Hardings Paddock is the closer of the two picnic areas to Brisbane and Ipswich. To get there, head down the Cunningham Highway and exit onto Ipswich Boonah Road. Follow this road to Carmichael’s Road, the follow to the end to reach the picnic area. It’s a gravel road towards the end, but manageable in a normal car.

For the Flinders Plum Picnic Area, also come off the Cunningham Highway onto Ipswich Boonah Road. Then come off onto Mount Flinders Road and follow to the end of the gravel road.

Check out the map under ‘Directions’ for Hardings Paddock here and Flinders Plum here.

Exploring Ipswich

What to Know Before You Go

Before you head off to Flinders-Goolman, get the Naeus Explore app for GPS guided maps and other useful information about the tracks. You can also follow these few tips to ensure you have the best experience:

  • Bring drinking water, food, hats and suncream.
  • Wear suitable walking shoes as there are some steep inclines and rough or loose surfaces on some of the tracks.
  • Take a mobile phone, and if you don’t have a copy of the trail guide, make sure you snap some pictures of the maps in the picnic area before you set off, to refer to along the way.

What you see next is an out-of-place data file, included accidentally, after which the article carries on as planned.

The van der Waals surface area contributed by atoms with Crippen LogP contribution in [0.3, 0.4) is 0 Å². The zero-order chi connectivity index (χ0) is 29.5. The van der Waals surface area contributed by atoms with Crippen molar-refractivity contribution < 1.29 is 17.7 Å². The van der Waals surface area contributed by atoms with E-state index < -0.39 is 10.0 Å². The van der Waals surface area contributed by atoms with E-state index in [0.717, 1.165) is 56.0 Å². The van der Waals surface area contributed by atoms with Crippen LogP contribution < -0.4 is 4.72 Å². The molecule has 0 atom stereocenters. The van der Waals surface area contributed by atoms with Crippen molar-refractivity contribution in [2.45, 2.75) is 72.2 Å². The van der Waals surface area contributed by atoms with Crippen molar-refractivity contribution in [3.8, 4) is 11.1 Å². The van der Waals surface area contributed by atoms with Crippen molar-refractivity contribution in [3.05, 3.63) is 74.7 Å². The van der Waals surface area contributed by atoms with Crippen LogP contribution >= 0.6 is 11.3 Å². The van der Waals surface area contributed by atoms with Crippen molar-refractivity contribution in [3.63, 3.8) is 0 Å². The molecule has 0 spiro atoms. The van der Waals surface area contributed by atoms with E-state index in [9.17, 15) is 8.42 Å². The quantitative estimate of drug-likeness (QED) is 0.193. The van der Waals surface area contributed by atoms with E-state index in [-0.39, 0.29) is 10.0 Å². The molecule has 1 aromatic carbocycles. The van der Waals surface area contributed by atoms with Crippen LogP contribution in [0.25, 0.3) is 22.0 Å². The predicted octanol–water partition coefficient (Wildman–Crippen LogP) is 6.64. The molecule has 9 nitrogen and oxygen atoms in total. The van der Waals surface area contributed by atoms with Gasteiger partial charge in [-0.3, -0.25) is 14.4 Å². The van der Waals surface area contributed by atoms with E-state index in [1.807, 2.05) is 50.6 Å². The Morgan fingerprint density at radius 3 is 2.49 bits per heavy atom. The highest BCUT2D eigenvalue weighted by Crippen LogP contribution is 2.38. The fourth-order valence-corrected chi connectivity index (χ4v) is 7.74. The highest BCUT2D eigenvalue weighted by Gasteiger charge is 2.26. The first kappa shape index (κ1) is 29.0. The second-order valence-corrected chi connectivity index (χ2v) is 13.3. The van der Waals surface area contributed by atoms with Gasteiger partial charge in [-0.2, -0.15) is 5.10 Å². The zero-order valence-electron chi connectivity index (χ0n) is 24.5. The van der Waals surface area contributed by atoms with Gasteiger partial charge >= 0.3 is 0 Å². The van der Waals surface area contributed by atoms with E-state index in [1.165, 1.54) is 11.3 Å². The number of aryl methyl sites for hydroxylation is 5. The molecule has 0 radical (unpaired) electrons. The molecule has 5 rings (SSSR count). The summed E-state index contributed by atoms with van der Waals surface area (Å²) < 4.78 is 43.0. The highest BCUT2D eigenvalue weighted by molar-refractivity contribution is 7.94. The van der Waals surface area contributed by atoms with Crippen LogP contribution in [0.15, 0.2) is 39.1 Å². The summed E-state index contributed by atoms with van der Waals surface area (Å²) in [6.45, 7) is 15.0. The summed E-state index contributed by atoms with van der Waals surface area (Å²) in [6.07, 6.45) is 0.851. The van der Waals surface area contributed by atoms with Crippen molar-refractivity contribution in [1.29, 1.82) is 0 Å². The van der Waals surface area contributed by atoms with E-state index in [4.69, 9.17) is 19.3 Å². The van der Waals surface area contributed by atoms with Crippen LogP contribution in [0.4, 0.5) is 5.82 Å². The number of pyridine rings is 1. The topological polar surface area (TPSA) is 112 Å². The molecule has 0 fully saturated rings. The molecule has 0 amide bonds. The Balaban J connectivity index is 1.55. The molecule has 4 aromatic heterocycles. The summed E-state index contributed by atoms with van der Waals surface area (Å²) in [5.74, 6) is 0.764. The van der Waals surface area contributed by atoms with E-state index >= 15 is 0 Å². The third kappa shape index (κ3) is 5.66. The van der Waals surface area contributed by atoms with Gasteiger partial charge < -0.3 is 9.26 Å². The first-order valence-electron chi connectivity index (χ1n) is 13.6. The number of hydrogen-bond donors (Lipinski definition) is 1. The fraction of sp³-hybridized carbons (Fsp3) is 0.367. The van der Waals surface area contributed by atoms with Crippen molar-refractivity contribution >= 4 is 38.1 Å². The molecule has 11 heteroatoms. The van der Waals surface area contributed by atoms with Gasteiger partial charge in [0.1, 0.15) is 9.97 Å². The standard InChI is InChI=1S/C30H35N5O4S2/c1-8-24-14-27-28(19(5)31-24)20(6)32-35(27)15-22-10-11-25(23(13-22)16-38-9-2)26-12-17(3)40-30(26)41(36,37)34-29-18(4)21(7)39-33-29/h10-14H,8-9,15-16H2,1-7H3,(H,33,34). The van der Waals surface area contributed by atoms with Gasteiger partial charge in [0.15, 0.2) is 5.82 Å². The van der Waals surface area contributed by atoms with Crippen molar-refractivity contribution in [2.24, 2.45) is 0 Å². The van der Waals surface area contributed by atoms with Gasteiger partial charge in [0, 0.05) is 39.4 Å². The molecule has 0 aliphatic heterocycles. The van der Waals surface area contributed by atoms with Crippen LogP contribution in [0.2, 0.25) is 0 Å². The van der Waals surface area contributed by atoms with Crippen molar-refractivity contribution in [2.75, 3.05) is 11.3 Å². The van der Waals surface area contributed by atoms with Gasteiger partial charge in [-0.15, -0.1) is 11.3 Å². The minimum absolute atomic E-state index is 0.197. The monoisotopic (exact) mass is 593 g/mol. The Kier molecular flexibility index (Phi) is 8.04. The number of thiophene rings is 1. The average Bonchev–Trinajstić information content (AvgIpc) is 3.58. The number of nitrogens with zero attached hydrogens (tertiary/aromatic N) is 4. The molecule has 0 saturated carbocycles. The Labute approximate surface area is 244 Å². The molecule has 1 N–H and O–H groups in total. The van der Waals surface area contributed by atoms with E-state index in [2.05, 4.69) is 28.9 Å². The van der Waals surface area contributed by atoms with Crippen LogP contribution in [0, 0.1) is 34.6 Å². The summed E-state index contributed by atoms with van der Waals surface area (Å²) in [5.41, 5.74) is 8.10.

• Please protect the natural environment and teach the kids to ‘take only photos, leave only footprints’.
  • Keep to the trails and don’t let kids wander off.
  • Some tracks are shared with other users such as mountain bikers and horse riders, so take care if you’re on one of those tracks.
  • There are no dogs or pets allowed in this conservation estate.
  • Park gates are locked between 6pm and 6am.
  • Before you head off, check Parks and Reserves here to make sure the different areas and trails are open.

For full details of the conservation estate, all the trails and handy maps, check out the trails guide here.

Another great bushwalking area nearby is White Rock-Spring Mountain Conservation Estate.

About the Author
Paula Johnson
For over fifteen years Paula has worked as an editor and writer of educational books and support materials, working in England, Hong Kong and Brisbane. Now with two Brisbane Kids of her own, she enjoys spending time with her children, discovering new places together, making things and getting grubby … and sharing it all with our readers! She loves the fun and creativity of writing for Brisbane Kids and how it allows her to combine her two greatest passions — writing and mummying!